MiFID II delay confirmed but detailed rules awaited | KPMG | GLOBAL

MiFID II delay confirmed but detailed rules still awaited

MiFID II delay confirmed but detailed rules awaited

Firms have been given extra time to implement the Markets in Financial Instruments Directive II (MiFID II); but the breadth and complexity of the new rules means that most firms will still find the implementation timeline challenging.


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Since November of last year, it has been expected that the implementation date of the Markets in Financial Instruments Directive (MiFID) II would be delayed. It was also expected that the delay would be for one year, but the four European institutions involved have been discussing the scope of the delay – should implementation of all the MiFID II provisions be delayed or only some? The European Commission has now confirmed a one-year delay for the whole of MiFID II and the Markets in Financial Instruments Regulation (MiFIR). The legislation to achieve this also amends MiFID II references in the Market Abuse and Central Securities Depositaries Regulations. However, there is no delay to the MiFID II transposition deadline for national regulators and the detailed rules at Level 2 are still awaited.

Members of European Parliament discussing the delay called for the deadline for national authorities to implement to be extended, and also proposed fixes to primary legislative text on packaged transactions and corporates forex trading. These further complications to progress will raise concerns over the entire timetable for implementation.

The new deadline for implementation is 3 January 2018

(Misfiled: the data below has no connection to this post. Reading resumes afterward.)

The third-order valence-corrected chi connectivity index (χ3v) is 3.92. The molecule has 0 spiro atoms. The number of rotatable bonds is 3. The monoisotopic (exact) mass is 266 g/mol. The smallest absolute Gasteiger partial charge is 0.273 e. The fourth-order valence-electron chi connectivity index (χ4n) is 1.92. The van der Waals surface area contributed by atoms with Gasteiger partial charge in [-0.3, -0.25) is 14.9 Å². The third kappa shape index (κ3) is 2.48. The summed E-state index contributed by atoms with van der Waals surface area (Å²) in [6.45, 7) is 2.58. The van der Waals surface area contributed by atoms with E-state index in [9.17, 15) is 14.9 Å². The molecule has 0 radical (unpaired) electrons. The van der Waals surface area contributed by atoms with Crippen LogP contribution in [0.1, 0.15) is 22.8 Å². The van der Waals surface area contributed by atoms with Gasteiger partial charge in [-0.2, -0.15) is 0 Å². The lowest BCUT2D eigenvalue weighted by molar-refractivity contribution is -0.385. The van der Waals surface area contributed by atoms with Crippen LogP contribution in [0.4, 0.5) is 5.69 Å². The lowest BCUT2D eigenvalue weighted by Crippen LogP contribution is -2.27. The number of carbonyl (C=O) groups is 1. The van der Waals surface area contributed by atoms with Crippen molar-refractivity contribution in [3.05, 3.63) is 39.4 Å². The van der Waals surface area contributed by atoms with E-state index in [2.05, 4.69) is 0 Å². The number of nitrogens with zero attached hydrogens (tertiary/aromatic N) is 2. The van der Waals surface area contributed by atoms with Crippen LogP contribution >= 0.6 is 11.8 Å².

The new deadline for implementation is 3 January 2018. The Commission explains that the delay is to take account of 'the exceptional technical implementation challenges faced by regulators and market participants' and 'the complex technical infrastructure that needs to be set up for the MiFID II package to work effectively'.

The European Securities and Markets Authority (ESMA) has to collect data from about 300 trading venues on about 15 million financial instruments, which requires it to work closely with national competent authorities and the trading venues themselves. In November of last year, ESMA informed the European Parliament and the Commission that national authorities and market participants would not have the necessary systems ready by the then 3 January 2017 deadline.

It is surprising that the legislation does not amend the date by when Member States must adopt and publish national laws to transpose the Directive. This date remains 3 July 2016, which will allow very little time for Member States to take into account the detailed Level 2 rules and may require them to adopt a two-stage approach to transposition. We understand that a number of Member States have requested a delay to the transposition deadline.

The Commission is 'pressing ahead with the level II legislation to implement MiFID II

The Commission has further announced that it is 'pressing ahead with the level II legislation to implement MiFID II and expect to announce those measures shortly'. These detailed rules are critical as firms need them to proceed with the final stages of the technical implementation of many of the MiFID II requirements. It remains uncertain whether all the Delegated Acts and Regulated Technical Standards will be issued on the same date. We understand that their release might be staggered between February and April as some technical issues are not yet finalised.

The legislation that introduces the delay also amends the Market Abuse Regulation (MAR) and the Central Securities Depositaries Regulation (CSDR). It does not introduce any delay to their implementation. Both these Regulations require that the relevant definitions and concepts in MiFID II be used from January 2017 (the original deadline for MiFID II). The new legislation will, instead, require the MiFID I definitions and concepts to continue to be used for an extra year.

Next steps

Most firms are still at the planning and earlier implementation stage and are waiting for the technical requirements to be finalized before starting major operational, systems and data changes programs. The risk is that waiting too long before starting implementation means they will run out of time. A better strategy is to start now and factor in some optionality on areas where there may still be some change. 

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